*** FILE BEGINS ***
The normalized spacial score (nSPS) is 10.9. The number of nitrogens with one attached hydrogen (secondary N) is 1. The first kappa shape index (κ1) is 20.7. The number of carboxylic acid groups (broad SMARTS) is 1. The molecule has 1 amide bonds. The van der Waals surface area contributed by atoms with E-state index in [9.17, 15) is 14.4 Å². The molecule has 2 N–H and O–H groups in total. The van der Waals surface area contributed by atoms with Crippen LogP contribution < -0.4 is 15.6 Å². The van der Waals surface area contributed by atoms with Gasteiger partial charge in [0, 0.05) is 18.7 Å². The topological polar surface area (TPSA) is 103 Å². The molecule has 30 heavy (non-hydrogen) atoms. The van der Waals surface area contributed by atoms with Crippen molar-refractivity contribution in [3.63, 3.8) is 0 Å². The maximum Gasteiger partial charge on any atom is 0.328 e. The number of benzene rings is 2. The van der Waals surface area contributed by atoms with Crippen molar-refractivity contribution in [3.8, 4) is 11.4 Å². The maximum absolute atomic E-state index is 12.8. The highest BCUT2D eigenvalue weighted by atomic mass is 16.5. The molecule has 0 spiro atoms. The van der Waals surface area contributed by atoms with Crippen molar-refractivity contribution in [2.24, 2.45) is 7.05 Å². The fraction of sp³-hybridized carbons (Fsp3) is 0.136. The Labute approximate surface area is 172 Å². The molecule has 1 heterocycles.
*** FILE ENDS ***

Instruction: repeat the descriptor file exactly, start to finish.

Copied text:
The normalized spacial score (nSPS) is 10.9. The number of nitrogens with one attached hydrogen (secondary N) is 1. The first kappa shape index (κ1) is 20.7. The number of carboxylic acid groups (broad SMARTS) is 1. The molecule has 1 amide bonds. The van der Waals surface area contributed by atoms with E-state index in [9.17, 15) is 14.4 Å². The molecule has 2 N–H and O–H groups in total. The van der Waals surface area contributed by atoms with Crippen LogP contribution < -0.4 is 15.6 Å². The van der Waals surface area contributed by atoms with Gasteiger partial charge in [0, 0.05) is 18.7 Å². The topological polar surface area (TPSA) is 103 Å². The molecule has 30 heavy (non-hydrogen) atoms. The van der Waals surface area contributed by atoms with Crippen molar-refractivity contribution in [3.63, 3.8) is 0 Å². The maximum Gasteiger partial charge on any atom is 0.328 e. The number of benzene rings is 2. The van der Waals surface area contributed by atoms with Crippen molar-refractivity contribution in [3.8, 4) is 11.4 Å². The maximum absolute atomic E-state index is 12.8. The highest BCUT2D eigenvalue weighted by atomic mass is 16.5. The molecule has 0 spiro atoms. The van der Waals surface area contributed by atoms with Crippen molar-refractivity contribution in [2.24, 2.45) is 7.05 Å². The fraction of sp³-hybridized carbons (Fsp3) is 0.136. The Labute approximate surface area is 172 Å². The molecule has 1 heterocycles.